• PS. This leads to a consideration of consumerism in general, not just food-related. (Activists have named the day after U.S. Thanksgiving as “Buy Nothing Day.” Interestingly, they were refused TV ads promoting it on the grounds that other advertisers would have been offended.)

    • Werner, vegetarianism is not an option. god declared meat good (see Acts). Also, we are omnivores. It reminds me of the great success of prohibition – not. The misuse of something doesn’t mean there is a problem with that thing. Shall I remind you of what Pogo said?

      • Is this maybe a misinterpretation of the Acts passage? The point was not that meat was good, but that non Jews were to be accepted into the church.

      • Er, perhaps you could also remind me who Pogo is…?

        Although I am not a vegetarian, I am aware of the vast ecological problems caused by the meat industry (among many other industries), which would not have existed in biblical times. Surely we have a responsibility to cease this destruction. Also, the amount of meat consumed by the typical resident of an industrial country (excluding Japan) is too high for our own health, let alone that of the planet.

      • Vegetarianism *is* an option. That is demonstrably true. Vegetarians exist, therefore vegetarianism is an option. And nobody mention prohibition of meat eating.. just a discussion of it as a moral option.

      • Headless Unicorn Guy says

        I’m from California. A lot of vegetarians and vegans out here are just as much into Gluttony of Delicacy about their Superior Vegetarian Lifestyle as Mr Creosote on top of this posting is into Gluttony of Consumption.

        And the Nannies in Sacramento (all incumbents re-elected, NO exceptions) have added War on Obesity to the War on Global Warming and War on Smoking as their Holy Cause. To the point that you’re getting anybody built fatter than a supermodel (i.e. six-foot-three, less than 100 lbs) defined as “Obese (TM)” and needing Intervention and Cure.

        This whole state belongs on South Park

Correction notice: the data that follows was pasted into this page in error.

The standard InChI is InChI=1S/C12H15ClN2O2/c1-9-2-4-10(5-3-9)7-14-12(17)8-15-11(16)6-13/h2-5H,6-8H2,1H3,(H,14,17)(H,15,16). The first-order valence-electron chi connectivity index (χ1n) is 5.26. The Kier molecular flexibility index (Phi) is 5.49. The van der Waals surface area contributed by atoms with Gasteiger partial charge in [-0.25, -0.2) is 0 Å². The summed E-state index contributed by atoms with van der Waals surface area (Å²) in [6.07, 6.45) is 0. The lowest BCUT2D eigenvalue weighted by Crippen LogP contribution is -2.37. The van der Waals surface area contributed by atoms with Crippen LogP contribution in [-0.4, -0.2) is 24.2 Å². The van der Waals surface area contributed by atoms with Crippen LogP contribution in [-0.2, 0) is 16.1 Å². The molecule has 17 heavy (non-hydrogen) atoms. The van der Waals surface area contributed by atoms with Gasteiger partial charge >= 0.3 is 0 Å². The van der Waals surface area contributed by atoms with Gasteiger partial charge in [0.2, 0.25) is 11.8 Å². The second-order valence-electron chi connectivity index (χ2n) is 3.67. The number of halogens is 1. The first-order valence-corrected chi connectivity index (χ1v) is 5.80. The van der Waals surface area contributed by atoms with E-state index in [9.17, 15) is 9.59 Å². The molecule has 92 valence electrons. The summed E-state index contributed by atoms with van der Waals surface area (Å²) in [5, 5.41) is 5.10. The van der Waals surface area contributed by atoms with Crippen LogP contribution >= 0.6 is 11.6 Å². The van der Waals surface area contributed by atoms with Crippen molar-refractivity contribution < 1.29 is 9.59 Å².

• So is “gluttony” primarily about what goes on in one’s head, or the practical effects of particular behavior patterns?

    • Exactly, this was driving me crazy throughout this whole post. I reject the premise that sex is only for procreation and that food is only to keep me alive. Not Lewis at his finest.

    • Werner says:

      > Should Christians then (apart from the Seventh-Day Adventists) be discussing vegetarianism as a moral issue? <

      Some Christians live in climates where few grains or vegetables grow, and without meat their traditional lifestyles would be impossible. Anyone who makes vegetarianism a moral issue would condemn Inuits, and the nomads of the Sahara and Central Asia, to extinction.

    • Werner, seriously? Strip teases/lap dances are about pleasure and intimacy?

      • @martha: perhaps between husband and wife yes! if a committed, married couple chooses to do such things then what is the harm? such behavior, within the context that i am presenting here, definitely has within it elements of joy, playfullness , vulnerability, intimacy etc.

      • Okay, then–art!

        Anyway, does everything have to have a highfalutin purpose?

  17. In general, though, I would observe that gluttons generally do not have great tastebuds, by that i mean that just as the alcoholic very often cannot enjoy a great wine, because of his greed, so the glutton cannot enjoy the massive variety of food and tastes God gave us.

    I recently spoke to a group of youngsters about healthy eating, the Canada Food Guide, food groups etc. I did notice that the (very) overweight ones were the ones with the most food fetishes, the ones who had the least adventerous tastebuds.

    If you watched Jamie Oliver’s Food revolution recently, the same observation could be made.